For the last 3 years I’ve been covering the annual Six Day track cycling event in London. It makes a nice change from the other types of commercial work I typically undertake during the rest of the year. The client … Continue reading
Here are a few shots from a recent lifestyle shoot with the amazing model Myla Rushworth. We shot around the Euston square modern development in central London, and were looking to convey a modern, young businesswoman working on the move.
You’ve seen the postcards, read the guidebook, seen some nice stuff online and now you imagine you can turn up at this far flung destination and shoot fantastic landscape photographs of it, but its never as easy as that is it?! Finding the locations in the first place is an often under-appreciated part of location photography, you’ve got to give yourself the time in a place to get to know it, and the time to get good light. On a trip I’ll often stay at locations I like for days at a time, its one reason why i don’t like to book my whole trip out in advance – there will be places I want to move on from quickly but others where I find myself staying longer than planned.
I was attracted to Vang Vieng in laos not for the tubing and dismal dining scene but for the beautiful Karst hills in the countryside around this town. Vang Vieng also formed a natural stopping point on our itinerary which began in the capital city of Vientiane and finished in the stunning UNESCO Heritage listed city of Luang Prabang.The Limestone Karst hills are synonymous with Asian landscapes and I’ve shot them previously in Khao Sok National Park, Thailand . However finding a shot to do them justice proved frustrating at first attempts, my natural instinct was to set something up with the river in foreground at the karst hills and sunset colours beyond but none of these shoots yielded what I was hoping for. I had to get to know the area, and to do so took a hot air balloon ride
A boat ride down the river
And whilst the town itself was nothing to write home about, it was a pleasure to ride out and explore the countryside around Vang Vieng, I was doing a mix of shooting commercial stock type images (such as the one above) and more personal landscape work.
During the course of our day trips I met this Buddhist monk and asked if I could take his photograph outside his small monastery. I would have liked to have caught his name but he didn’t speak any English and myself no Laos, but still we tried to communicate for a few minutes after the picture! Another of the wonderful smiles I’l remember this country for. I think it was the first portrait I’d shot in Laos so it was good to get off the mark.
Later that afternoon I was struck by the lighting on this landscape, I could see that the sun was slowly sinking behind the hill, and so by partially obscuring it I would be able to shoot into it without causing too much lens flare. Since getting hold of the Nikon D800E I’ve been amazed by its inherent dynamic range, its now possible to easilly shoot into the brightest light and still recover shadow detail, when I was cutting my teeth on Fuji Velvia 10 years ago this sort of shot was unthinkable and it meant a different way of shooting. This is a single raw file which I’ve exposed for the highlights and subsequently used Adobe lightroom to pull back the shadow areas of the landscape. You’ll see a lot more shots like this from this trip, I think I’m getting a bit obsessed with shooting into the light!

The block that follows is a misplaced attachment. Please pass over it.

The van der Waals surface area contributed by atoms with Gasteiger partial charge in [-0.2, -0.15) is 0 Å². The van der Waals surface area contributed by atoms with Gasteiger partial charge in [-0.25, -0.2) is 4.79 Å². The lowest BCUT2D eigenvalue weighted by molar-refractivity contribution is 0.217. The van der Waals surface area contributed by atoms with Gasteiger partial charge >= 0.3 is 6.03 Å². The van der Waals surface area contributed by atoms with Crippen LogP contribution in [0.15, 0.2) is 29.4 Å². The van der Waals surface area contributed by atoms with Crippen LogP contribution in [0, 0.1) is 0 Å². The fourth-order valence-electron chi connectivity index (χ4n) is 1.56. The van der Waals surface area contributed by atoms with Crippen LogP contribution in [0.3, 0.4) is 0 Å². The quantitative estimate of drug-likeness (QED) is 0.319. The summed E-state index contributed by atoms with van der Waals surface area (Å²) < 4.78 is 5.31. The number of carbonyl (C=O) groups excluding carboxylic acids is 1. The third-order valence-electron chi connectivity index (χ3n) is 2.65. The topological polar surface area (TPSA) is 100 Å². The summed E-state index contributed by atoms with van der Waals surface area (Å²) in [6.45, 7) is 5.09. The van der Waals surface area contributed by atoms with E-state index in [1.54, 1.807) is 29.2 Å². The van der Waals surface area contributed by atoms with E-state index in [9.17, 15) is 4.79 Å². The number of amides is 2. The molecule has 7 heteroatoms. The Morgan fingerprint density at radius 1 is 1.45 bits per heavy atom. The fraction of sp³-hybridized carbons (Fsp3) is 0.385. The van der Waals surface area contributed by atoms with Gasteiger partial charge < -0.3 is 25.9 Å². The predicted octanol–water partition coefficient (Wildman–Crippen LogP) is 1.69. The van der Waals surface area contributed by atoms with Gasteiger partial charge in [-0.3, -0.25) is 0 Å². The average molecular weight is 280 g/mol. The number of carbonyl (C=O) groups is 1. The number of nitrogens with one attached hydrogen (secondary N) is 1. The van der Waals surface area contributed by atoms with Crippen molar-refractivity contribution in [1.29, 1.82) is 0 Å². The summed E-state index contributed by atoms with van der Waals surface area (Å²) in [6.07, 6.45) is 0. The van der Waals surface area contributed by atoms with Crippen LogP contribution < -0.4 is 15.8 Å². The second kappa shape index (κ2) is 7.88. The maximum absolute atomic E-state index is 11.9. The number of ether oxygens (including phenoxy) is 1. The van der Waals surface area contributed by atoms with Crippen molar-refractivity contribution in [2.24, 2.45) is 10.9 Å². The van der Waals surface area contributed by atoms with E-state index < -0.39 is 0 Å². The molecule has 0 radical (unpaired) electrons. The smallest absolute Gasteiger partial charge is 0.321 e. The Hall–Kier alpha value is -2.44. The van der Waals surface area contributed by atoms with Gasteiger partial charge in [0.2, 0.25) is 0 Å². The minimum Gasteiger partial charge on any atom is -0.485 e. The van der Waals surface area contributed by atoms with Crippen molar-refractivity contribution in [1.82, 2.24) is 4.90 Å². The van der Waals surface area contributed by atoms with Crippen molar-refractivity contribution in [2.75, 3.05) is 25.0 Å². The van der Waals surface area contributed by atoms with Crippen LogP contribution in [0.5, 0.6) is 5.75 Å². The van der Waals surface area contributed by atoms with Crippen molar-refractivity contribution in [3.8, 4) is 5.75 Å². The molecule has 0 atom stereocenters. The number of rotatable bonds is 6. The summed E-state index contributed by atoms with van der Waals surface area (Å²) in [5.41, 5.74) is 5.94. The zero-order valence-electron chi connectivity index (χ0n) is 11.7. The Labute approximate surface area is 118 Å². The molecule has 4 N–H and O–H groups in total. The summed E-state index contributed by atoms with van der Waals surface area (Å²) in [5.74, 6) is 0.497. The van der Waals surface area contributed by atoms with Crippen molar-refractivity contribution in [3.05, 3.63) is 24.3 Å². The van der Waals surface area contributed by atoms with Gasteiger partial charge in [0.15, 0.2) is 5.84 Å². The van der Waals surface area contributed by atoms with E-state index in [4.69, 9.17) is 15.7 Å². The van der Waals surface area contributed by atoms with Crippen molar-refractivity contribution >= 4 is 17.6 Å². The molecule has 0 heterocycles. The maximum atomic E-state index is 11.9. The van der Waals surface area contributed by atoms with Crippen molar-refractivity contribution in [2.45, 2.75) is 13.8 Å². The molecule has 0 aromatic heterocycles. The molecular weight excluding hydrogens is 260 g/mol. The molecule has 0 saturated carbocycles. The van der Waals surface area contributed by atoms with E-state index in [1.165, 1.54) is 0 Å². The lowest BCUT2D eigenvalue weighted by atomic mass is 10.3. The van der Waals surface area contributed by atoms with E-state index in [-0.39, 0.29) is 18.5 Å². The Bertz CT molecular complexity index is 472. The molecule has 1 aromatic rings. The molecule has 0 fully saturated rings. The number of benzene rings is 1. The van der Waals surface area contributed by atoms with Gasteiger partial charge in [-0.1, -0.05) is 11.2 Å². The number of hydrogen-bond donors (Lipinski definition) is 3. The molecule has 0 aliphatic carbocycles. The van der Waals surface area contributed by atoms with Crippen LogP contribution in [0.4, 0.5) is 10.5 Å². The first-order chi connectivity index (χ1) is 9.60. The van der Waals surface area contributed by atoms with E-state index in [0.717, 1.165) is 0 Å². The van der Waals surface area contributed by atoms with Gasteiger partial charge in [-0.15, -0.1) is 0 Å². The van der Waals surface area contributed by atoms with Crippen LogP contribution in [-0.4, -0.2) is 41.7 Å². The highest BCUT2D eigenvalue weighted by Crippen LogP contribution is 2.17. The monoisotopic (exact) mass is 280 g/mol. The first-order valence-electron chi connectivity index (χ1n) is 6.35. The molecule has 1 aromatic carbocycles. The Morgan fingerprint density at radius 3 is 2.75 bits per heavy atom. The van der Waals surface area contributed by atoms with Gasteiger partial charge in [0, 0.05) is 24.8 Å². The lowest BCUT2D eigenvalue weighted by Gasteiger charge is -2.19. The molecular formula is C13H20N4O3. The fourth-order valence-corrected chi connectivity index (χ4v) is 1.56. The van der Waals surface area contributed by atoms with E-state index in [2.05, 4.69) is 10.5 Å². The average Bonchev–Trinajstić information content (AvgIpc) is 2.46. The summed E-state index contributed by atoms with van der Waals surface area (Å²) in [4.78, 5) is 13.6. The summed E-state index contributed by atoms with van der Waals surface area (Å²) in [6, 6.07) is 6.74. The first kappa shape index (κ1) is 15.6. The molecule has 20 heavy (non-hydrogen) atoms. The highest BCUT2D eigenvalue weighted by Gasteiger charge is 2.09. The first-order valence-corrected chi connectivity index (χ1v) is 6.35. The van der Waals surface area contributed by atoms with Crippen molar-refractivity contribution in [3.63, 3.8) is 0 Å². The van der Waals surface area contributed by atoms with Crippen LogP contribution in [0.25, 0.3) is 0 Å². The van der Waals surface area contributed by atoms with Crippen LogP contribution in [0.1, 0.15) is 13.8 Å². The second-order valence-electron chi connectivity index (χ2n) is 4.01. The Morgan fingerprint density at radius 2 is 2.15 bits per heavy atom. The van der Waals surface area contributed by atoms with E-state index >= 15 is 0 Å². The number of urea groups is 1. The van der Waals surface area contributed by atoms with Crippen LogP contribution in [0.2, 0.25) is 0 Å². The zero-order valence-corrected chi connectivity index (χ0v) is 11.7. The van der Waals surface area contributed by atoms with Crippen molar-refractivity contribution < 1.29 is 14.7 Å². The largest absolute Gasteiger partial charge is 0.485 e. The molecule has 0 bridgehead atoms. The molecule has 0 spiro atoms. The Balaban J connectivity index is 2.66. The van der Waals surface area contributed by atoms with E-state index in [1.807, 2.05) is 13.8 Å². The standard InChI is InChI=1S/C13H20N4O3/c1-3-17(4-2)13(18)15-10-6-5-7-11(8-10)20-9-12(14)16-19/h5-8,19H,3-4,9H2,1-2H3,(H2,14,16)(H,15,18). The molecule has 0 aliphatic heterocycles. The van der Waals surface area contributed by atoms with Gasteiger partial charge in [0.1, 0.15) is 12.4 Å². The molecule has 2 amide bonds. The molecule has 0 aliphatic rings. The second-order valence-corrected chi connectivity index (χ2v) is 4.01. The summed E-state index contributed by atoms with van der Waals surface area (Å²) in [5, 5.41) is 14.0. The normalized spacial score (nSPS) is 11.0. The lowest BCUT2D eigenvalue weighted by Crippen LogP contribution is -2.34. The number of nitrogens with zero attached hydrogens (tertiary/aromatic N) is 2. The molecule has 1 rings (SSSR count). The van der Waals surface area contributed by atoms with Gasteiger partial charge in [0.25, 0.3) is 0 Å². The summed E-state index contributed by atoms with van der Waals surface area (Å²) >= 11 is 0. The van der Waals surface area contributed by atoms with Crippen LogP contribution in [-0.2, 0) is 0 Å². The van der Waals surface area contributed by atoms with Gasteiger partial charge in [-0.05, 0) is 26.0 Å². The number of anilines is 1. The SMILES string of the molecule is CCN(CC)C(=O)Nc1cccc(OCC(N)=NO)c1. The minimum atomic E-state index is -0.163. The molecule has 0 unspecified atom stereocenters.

After my extensive explorations i finally got something I was happy with, on the final morning of our stay there, I’d seen these remote farm huts as rode through the countryside and returned before dawn to the area. I’d love to say I’d arrived here previously and used GPS to calculate the suns position the following morning, sunrise time, and been setup with a tripod ready, but that wasn’t the case. This was one of the shoots where I rode out without a specific shot in mind but knew the area was good, saw the sun starting to come up above the horizon and ran into the nearest field, seeing the hut and composing the shot as I moved. It was shot handheld, partly because there wasn’t time to setup but also with these type of shots with the sun moving into a specific part of the frame I usually find it easier handheld. It is always worth heading out early in the morning, even if you don’t know where you’re going or what you’ll shoot, I find it easier when I’m away on a trip because I’ve invested to come to the other side of the world, and when will I be here again? I should get out more when I’m back home in London or Dorset.
Hope you enjoyed seeing what I go up to earlier this month in laos, it s a first for me to be posting work as I travel but I’ll be making an effort to do more of this in the future, let me know what you think (and if you read this far) in the comments below.
PS If you click on the image you should be able to find the shot information..